The returning veterans will bring strains from their combat experience into a society that is already strained by economic and social inequality. They will begin interacting with men who avoided fighting by leaving Russia or by obtaining an exemption from military service. Those who left have the resources to transfer their lives abroad, while those with exemptions work in privileged professions, such as the military-industrial complex and the IT sector. Access to these opportunities is not widely available to the poorest regions of the country. Given the harsh response to the soldiers at the front who refuse to fight, there is a high risk of conflict between returning veterans and those who have not fought. Soldiers who have experienced trauma will express anger towards those who have managed to avoid war. This will widen the gap between Russia’s regions and larger cities, such as St. Petersburg and Moscow, as it is the poorer regions that are disproportionately represented in the war.
In addition to social tension, violence will likely increase within Russian society as soldiers with violent experiences return to civilian life. Another symptom of PTSD is increased irritability and anger and traumatized soldiers will bring the violence of war into their family lives. Similarly, the economic situation in Russia as a whole and in the country’s regions, in particular, is unlikely to improve, even with the cessation of hostilities. Although the payments received by the soldiers are quite large, especially when compared with the average salaries in their home regions, very little will remain when they return. During payment holidays have been granted to many families of mobilized citizens until the end of 2023, after which payments will have to be made. As prices rise and resources become scarcer, veterans with combat experience may see no alternative but to resort to crime to ensure the survival of their families.
Also, the private military company “Wagner” has actively recruited convicts from prisons across Russia to fight in Ukraine with the promise of pardons and high wages. Many of these people have been convicted of violent crimes, including murder and assault. Those who survive will return to Russia with pardons, awards, combat experience and weapons training. They could even do it themselves. Lately, an ex-convict he reportedly defected from Wagner and opened fire on police officers in Russia’s Rostov region bordering Ukraine. This particular individual only injured one police officer and was arrested shortly thereafter; however, there is no guarantee that other deserters or officially discharged ex-convicts will not return and form criminal elements with their former comrades-in-arms. It will be difficult to control the flow of weapons into these border regions and the local police will have a difficult time tackling combat veterans who turn to crime.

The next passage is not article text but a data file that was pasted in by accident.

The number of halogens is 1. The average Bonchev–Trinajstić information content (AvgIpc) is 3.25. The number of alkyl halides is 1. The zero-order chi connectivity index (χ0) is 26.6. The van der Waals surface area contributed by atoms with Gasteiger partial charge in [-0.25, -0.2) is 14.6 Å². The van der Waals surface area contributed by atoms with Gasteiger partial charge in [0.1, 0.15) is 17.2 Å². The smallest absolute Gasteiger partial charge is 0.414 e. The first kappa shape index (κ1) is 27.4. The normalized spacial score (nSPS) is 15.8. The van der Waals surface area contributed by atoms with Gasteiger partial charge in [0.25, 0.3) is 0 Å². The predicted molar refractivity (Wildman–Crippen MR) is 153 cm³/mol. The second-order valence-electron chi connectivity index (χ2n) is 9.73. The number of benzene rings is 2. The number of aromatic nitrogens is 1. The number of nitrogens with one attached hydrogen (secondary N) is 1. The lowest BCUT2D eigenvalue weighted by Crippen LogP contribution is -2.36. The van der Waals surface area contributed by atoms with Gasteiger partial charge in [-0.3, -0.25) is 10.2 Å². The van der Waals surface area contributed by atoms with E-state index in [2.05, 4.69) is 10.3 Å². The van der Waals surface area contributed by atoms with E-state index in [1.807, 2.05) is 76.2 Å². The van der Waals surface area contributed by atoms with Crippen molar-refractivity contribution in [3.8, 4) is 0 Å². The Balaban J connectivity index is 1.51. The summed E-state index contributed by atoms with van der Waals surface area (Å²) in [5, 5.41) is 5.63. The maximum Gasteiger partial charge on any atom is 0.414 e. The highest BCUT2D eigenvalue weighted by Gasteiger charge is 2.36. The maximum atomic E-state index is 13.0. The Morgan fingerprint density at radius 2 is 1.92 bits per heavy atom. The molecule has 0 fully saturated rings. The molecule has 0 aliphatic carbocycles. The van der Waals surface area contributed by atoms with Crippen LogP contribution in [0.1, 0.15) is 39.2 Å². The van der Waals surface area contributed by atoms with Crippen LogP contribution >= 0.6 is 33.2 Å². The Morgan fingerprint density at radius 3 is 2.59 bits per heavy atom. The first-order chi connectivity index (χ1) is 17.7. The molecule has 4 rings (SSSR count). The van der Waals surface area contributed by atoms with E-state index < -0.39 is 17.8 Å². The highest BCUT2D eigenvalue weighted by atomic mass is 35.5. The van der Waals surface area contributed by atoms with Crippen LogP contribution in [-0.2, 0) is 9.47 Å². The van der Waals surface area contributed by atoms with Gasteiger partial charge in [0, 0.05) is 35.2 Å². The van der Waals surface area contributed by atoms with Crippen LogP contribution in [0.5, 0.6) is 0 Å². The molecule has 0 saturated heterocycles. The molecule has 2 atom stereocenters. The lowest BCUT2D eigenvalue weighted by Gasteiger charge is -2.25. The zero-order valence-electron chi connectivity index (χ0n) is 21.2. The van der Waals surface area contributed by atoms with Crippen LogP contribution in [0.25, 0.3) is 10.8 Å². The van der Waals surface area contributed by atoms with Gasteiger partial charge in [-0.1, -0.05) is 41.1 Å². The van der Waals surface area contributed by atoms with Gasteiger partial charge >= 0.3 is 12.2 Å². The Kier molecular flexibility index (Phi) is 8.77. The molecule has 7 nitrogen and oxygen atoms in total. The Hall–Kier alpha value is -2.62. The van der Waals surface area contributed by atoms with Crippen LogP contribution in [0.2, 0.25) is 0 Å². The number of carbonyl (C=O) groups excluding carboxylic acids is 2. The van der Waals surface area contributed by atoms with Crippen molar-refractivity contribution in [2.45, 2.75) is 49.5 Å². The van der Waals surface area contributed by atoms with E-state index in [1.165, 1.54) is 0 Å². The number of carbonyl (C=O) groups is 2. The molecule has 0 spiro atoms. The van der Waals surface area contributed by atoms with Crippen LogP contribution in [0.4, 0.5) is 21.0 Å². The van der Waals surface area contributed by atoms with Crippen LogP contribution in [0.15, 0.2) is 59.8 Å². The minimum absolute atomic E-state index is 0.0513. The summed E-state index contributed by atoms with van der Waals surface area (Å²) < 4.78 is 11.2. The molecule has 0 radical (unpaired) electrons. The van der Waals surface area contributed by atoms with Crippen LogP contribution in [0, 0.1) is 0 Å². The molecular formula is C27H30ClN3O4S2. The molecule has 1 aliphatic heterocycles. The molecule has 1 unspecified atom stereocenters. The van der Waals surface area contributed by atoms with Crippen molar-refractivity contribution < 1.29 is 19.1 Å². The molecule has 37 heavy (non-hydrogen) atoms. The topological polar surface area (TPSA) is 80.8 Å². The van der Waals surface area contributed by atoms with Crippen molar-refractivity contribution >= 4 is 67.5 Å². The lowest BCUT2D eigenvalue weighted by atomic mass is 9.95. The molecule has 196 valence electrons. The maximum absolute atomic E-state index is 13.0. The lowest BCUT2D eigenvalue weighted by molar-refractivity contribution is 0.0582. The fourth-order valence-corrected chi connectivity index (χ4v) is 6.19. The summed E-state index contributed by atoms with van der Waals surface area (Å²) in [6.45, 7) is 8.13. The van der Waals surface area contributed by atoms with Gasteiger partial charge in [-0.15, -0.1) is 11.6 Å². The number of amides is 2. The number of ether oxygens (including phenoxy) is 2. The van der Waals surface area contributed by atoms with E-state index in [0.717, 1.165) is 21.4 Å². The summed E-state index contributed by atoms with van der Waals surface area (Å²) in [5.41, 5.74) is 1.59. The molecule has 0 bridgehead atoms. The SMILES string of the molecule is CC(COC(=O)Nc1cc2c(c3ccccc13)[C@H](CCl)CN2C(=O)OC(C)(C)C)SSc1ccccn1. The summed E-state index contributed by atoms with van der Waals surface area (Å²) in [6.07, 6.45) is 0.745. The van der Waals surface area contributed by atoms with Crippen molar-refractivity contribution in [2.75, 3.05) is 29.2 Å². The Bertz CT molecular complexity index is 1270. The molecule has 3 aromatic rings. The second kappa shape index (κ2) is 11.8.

While the military outcome of the war is not yet clear, it is possible to infer the social and political outcomes within Russia. Due to the Russian government’s monopoly on information within the country, combined with battlefield failures, returning soldiers will find little official or community support in their transition to civilian life. Cases of PTSD will not be treated because Russia’s healthcare system will not be able to work with the large number of affected veterans. There is a general indifference and apathy among the Russian population towards the war, especially as economic woes continue, which will make it difficult to get them to contribute more resources to veterans. The government will try to censor the stories of returning soldiers to control the narrative of how the war was handled.
The inequality that existed before the war in Russian society will remain, further increasing social tension. Given their traumatic experience, tension is likely to increase between those who were mobilized and those who were able to avoid mobilization by leaving the country or through the exemption system. Untreated PTSD coupled with increased social tension will lead to increased aggression in Russian society. This will hamper Russia’s peaceful transition to a democratic system and will pose a challenge to all Russian local and national leaders interested in redressing the inequalities within Russian society.
Ukraine: Russia Tackles PTSD on a Nationwide Scale — L’Indro